Presidential Elections 2012: The aftermath

By Paige Mitchell

After an interesting campaign, and nail biting election, President Barack Obama was re-elected President of the United States at 11:50 p.m. on Nov. 6.

Some Lincoln University students were extremely excited, while others were disappointed, and others still in shock.

New York native, Tanisha Morris, said, “I was nervous watching the election coverage. I won’t lie, I started to lose faith. But when they announced Obama as the winner, a feeling of joy and excitement came over me. I was proud, I helped make history.”

There were several Election Day events on campus, where students came together for food, fun, and politics as they anticipated the election results together. The Student Government Association sponsored one of the Election Day events which took place in the Student Union Building Multipurpose room.

Vice President of Internal Affairs, Shakeerah Plummer said, “We wanted to create a small fun environment for the students, where they could come out and be informed.”

Between the hours of 7:00 p.m. and 11:45 p.m. the campus was tuned into the election. Eyes glued to television screens, watching the amount of electoral votes for Barack Obama and Mitt Romney changed constantly.

Some students feared that Romney had a chance of winning the election, because of the amount of states deemed red in representation of Republican majority vote.

The national media also swayed many opinions of the result, because they downplayed the amount of young voters in 2012. Young adults between the ages of 18-25 played a significant role in Obama’s victory again, specifically African Americans, Latinos, and Asians.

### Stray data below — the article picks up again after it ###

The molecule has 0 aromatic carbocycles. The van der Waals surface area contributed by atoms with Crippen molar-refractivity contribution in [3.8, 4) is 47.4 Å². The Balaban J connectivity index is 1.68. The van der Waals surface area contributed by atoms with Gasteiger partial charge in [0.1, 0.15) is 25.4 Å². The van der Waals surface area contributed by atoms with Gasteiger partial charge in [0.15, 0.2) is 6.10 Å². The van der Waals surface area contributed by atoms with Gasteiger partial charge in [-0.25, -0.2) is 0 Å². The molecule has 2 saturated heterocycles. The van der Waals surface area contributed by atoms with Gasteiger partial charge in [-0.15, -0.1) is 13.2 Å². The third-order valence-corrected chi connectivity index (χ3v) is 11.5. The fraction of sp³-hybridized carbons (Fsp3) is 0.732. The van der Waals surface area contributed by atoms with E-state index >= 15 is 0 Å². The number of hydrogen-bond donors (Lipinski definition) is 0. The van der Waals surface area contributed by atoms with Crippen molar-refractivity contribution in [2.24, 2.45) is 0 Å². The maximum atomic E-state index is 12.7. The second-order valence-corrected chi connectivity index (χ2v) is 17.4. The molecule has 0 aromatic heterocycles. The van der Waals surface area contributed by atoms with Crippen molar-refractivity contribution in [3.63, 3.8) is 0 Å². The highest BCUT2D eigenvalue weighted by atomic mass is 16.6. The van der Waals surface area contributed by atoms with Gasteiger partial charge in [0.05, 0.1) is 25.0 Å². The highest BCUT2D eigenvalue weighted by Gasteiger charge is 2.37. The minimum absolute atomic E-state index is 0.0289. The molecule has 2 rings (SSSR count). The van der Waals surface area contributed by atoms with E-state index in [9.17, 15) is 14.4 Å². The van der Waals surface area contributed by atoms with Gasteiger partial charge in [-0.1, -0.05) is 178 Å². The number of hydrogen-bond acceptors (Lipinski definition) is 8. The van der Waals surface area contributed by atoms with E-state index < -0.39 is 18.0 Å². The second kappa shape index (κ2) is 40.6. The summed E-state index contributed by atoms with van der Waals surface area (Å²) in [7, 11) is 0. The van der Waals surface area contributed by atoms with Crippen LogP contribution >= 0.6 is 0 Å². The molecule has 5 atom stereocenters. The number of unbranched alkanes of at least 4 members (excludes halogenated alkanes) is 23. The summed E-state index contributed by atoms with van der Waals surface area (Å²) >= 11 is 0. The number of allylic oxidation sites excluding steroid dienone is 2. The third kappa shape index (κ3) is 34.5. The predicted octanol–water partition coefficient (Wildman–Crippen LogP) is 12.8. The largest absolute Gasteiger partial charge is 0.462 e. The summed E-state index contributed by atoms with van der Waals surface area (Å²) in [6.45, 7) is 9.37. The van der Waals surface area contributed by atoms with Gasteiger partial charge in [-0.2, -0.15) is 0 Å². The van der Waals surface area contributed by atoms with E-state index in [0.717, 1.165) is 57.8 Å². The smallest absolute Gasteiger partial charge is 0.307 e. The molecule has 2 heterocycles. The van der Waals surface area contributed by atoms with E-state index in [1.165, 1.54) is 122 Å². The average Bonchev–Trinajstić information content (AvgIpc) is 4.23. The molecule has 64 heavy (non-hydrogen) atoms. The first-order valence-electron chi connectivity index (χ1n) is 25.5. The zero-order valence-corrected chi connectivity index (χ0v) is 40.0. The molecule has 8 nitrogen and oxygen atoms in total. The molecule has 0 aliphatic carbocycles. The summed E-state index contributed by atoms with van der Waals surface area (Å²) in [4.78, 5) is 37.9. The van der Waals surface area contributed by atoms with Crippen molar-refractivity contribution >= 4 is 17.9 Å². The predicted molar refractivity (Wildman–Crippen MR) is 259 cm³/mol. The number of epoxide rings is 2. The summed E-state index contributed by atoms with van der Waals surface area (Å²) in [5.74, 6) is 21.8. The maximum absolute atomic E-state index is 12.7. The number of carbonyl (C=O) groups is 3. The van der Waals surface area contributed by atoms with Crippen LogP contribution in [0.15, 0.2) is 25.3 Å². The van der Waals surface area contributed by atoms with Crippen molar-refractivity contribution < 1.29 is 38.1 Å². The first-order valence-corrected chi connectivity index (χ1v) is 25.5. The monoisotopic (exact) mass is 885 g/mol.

Shanay Scott said, “The election was a very overwhelming experience. I am a first time voter, and I was very excited to see that my vote actually counted. It is amazing to know how much of a difference people can make, when they come together.”

When Obama won California, Democrats grew very excited. Lincoln University students were also pleased to know that Obama won Pennsylvania.

Romney won the overall vote from males, while Obama had the support of women. Obama had more electoral votes, which won him the position of President of the United States.

“The media had us fooled with the inaccurate surveys and public opinions. They had many of us thinking Obama was going to lose. I am so happy he won,” Donnielle Kirkland said.

Lincoln University international Student, Frinnet Montoya from Nicaragua, said, “This experience was one I will never forget. I was very surprised by the calmness and peacefulness on campus during and after the election. In my country the election is intense. The ones competing for the position often get into fights, and work and schools give days off to let people calm down. I was amazed by how polite Romney and Obama were. And I enjoyed taking part in the excitement of the student body.”

The results and the reaction was one student’s would not forget. Regardless, what party you belong to or who you cheer for, if you voted, your voice was heard.

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